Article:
2012 promises much for Britain, culturally at least. New think tank British Future commissioned a State of the Nation poll (as covered in the The Observer), which shows that most people expect the Olympics and the Diamond Jubilee to have a positive effect on the nation’s mood and on the way Britain is perceived by the rest of the world. Yet, it remains to be seen whether either occasion will live up to its billing.
People in Britain are all too aware that while the Olympics and the Diamond Jubilee are good reasons to be excited, 2012 looks set to remain a year of economic gloom: seven in ten are pessimistic about Britain’s economic prospects in 2012 (73%), while increasing prices and bills, unemployment and cuts to public services are seen to be the biggest challenges this country faces in the year ahead. Nevertheless, many remain optimistic, rightly or wrongly, that while the country may continue to suffer, their personal prospects for 2012 will fare much better (52%).
The poll compares how we view ourselves as a nation today with how we think our country has changed since 1948, the year in which Britain last hosted the Olympics. Positively, the British public think women now have more choices (88%) and Britons are less discriminatory towards gay people (72%). Many also feel relations between ethnic groups are better (44%), although three in ten disagree that this is the case (29%).
While many feel Britain has not become any more classless in sixty years, the sense that Britain has become a more tolerant and open society is reflected in other findings. For example, the majority of people in Britain disagree with Norman Tebbit’s ‘Cricket test’; immigrants should be free to support their countries of origin in sporting contests (60%), while most Britons think the Government should either encourage or directly act to create ethnically mixed schools (68%).
Public attitudes towards immigration are more nuanced. Britons are much more positive than negative about the contribution immigrants have made to art and literature (net +26%), entrepreneurship (net +36%), food and restaurants (net +60%), film and music (net +29%), fashion and design (net +27%) and premier league football (net +25%). Where the public are negative about the impact of immigration is in relation to the availability of housing (net -60%), jobs (net -56%), public services such as schools (net -25%), the NHS (net -14%), and levels of crime and disorder (net -48%).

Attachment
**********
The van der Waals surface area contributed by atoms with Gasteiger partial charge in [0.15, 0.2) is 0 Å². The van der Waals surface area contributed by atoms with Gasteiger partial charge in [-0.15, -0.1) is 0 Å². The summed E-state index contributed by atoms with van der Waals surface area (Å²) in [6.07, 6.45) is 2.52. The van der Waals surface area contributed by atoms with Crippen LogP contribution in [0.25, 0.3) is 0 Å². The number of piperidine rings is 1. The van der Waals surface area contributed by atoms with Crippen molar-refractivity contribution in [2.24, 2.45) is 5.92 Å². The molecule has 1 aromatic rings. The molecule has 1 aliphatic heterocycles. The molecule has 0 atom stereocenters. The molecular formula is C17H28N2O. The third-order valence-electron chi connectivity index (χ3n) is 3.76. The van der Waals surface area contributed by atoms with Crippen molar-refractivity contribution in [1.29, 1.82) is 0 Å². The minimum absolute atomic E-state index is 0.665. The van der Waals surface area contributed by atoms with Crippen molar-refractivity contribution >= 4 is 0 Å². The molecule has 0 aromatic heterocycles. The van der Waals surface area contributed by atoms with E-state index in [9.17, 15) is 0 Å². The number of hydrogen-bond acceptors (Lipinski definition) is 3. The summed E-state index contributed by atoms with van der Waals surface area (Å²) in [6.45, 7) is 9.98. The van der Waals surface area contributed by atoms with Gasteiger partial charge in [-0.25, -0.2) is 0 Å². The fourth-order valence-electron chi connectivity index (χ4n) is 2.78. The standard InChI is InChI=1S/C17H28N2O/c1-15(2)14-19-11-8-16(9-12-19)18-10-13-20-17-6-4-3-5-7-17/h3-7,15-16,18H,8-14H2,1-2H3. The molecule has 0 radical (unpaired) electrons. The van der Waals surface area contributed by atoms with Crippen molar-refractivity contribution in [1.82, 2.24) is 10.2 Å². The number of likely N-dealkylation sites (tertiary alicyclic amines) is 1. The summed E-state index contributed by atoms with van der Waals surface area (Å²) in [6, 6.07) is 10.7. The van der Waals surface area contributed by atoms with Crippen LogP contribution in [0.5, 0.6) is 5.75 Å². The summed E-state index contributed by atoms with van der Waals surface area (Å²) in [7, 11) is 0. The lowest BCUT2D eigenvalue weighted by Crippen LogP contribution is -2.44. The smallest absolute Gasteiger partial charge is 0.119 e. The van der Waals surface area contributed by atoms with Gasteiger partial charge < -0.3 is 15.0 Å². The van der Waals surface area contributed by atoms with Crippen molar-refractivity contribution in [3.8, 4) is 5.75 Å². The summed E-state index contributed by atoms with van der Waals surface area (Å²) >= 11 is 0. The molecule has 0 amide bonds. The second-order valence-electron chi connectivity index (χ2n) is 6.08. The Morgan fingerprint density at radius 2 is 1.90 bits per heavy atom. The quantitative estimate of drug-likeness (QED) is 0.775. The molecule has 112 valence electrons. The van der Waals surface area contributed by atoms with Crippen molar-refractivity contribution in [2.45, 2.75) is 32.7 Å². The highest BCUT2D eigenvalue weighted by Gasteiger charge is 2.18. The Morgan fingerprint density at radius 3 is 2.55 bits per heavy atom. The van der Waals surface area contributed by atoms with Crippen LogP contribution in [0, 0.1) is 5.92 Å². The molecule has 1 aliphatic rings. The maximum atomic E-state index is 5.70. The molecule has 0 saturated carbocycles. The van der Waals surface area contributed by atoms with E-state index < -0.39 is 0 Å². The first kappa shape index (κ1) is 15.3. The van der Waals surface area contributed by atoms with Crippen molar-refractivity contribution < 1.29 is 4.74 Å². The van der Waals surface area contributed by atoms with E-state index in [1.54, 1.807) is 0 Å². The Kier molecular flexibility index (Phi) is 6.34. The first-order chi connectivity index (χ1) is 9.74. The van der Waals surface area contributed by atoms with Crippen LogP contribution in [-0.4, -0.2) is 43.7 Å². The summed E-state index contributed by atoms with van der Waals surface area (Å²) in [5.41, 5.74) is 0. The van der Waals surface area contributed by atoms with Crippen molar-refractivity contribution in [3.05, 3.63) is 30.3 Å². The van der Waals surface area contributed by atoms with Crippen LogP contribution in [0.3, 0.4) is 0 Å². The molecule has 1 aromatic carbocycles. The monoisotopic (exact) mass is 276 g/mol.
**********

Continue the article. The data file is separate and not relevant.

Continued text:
Whilst we have become more open to other cultures, Britons remain without a clear sense of British identity, finding suggest however. The majority disagree that we are as proud to be British now as we were in 1948 (52%), and the public are more likely to feel a sense of belonging to England (72%), Scotland (83%) or Wales (82%) than they are to Britain (66%), while the issue of Scottish independence continues to divide. The majority think Britain is a less religious place now (72%), while politeness, Britain’s greatest civic virtue, is no more prevalent now than in 1948 (74%).
Looking back, the public can see how Britain has changed in sixty years, but we seem less sure about what it means to be British in the present. There is every possibility that with the world’s attention trained on us in 2012, we will have to think a bit harder about who we want to be seen as.